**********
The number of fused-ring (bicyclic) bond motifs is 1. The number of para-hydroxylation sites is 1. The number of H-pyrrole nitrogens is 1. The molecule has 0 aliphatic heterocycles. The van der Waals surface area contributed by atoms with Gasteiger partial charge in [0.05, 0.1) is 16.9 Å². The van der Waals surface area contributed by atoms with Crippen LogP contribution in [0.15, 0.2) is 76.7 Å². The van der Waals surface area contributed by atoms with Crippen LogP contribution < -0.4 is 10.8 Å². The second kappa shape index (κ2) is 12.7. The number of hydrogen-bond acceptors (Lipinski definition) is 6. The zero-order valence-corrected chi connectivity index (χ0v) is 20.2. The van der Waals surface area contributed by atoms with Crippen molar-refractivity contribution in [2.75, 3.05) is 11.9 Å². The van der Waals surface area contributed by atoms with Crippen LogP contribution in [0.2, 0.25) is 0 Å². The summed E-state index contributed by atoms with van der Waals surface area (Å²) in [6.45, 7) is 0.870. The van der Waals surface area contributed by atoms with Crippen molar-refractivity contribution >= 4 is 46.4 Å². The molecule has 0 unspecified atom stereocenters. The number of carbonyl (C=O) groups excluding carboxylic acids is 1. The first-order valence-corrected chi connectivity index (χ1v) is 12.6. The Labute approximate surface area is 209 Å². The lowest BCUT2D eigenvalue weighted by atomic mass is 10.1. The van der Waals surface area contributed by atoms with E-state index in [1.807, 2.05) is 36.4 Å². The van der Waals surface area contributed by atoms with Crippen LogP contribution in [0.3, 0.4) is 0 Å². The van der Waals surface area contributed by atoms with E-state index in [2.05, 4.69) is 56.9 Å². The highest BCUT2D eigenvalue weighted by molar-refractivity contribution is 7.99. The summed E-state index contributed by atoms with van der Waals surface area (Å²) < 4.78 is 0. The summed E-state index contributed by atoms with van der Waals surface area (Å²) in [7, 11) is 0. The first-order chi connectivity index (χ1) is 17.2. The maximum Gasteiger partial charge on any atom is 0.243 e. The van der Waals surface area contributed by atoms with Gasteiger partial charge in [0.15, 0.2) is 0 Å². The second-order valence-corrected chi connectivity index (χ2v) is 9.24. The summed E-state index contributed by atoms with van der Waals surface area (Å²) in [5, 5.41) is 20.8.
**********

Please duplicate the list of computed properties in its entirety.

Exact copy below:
The number of fused-ring (bicyclic) bond motifs is 1. The number of para-hydroxylation sites is 1. The number of H-pyrrole nitrogens is 1. The molecule has 0 aliphatic heterocycles. The van der Waals surface area contributed by atoms with Gasteiger partial charge in [0.05, 0.1) is 16.9 Å². The van der Waals surface area contributed by atoms with Crippen LogP contribution in [0.15, 0.2) is 76.7 Å². The van der Waals surface area contributed by atoms with Crippen LogP contribution < -0.4 is 10.8 Å². The second kappa shape index (κ2) is 12.7. The number of hydrogen-bond acceptors (Lipinski definition) is 6. The zero-order valence-corrected chi connectivity index (χ0v) is 20.2. The van der Waals surface area contributed by atoms with Crippen molar-refractivity contribution in [2.75, 3.05) is 11.9 Å². The van der Waals surface area contributed by atoms with Crippen LogP contribution in [0.2, 0.25) is 0 Å². The summed E-state index contributed by atoms with van der Waals surface area (Å²) in [6.45, 7) is 0.870. The van der Waals surface area contributed by atoms with Crippen molar-refractivity contribution >= 4 is 46.4 Å². The molecule has 0 unspecified atom stereocenters. The number of carbonyl (C=O) groups excluding carboxylic acids is 1. The first-order valence-corrected chi connectivity index (χ1v) is 12.6. The Labute approximate surface area is 209 Å². The lowest BCUT2D eigenvalue weighted by atomic mass is 10.1. The van der Waals surface area contributed by atoms with E-state index in [1.807, 2.05) is 36.4 Å². The van der Waals surface area contributed by atoms with Crippen LogP contribution in [0.3, 0.4) is 0 Å². The van der Waals surface area contributed by atoms with E-state index in [2.05, 4.69) is 56.9 Å². The highest BCUT2D eigenvalue weighted by molar-refractivity contribution is 7.99. The summed E-state index contributed by atoms with van der Waals surface area (Å²) < 4.78 is 0. The summed E-state index contributed by atoms with van der Waals surface area (Å²) in [7, 11) is 0. The first-order chi connectivity index (χ1) is 17.2. The maximum Gasteiger partial charge on any atom is 0.243 e. The van der Waals surface area contributed by atoms with Gasteiger partial charge in [0.15, 0.2) is 0 Å². The second-order valence-corrected chi connectivity index (χ2v) is 9.24. The summed E-state index contributed by atoms with van der Waals surface area (Å²) in [5, 5.41) is 20.8.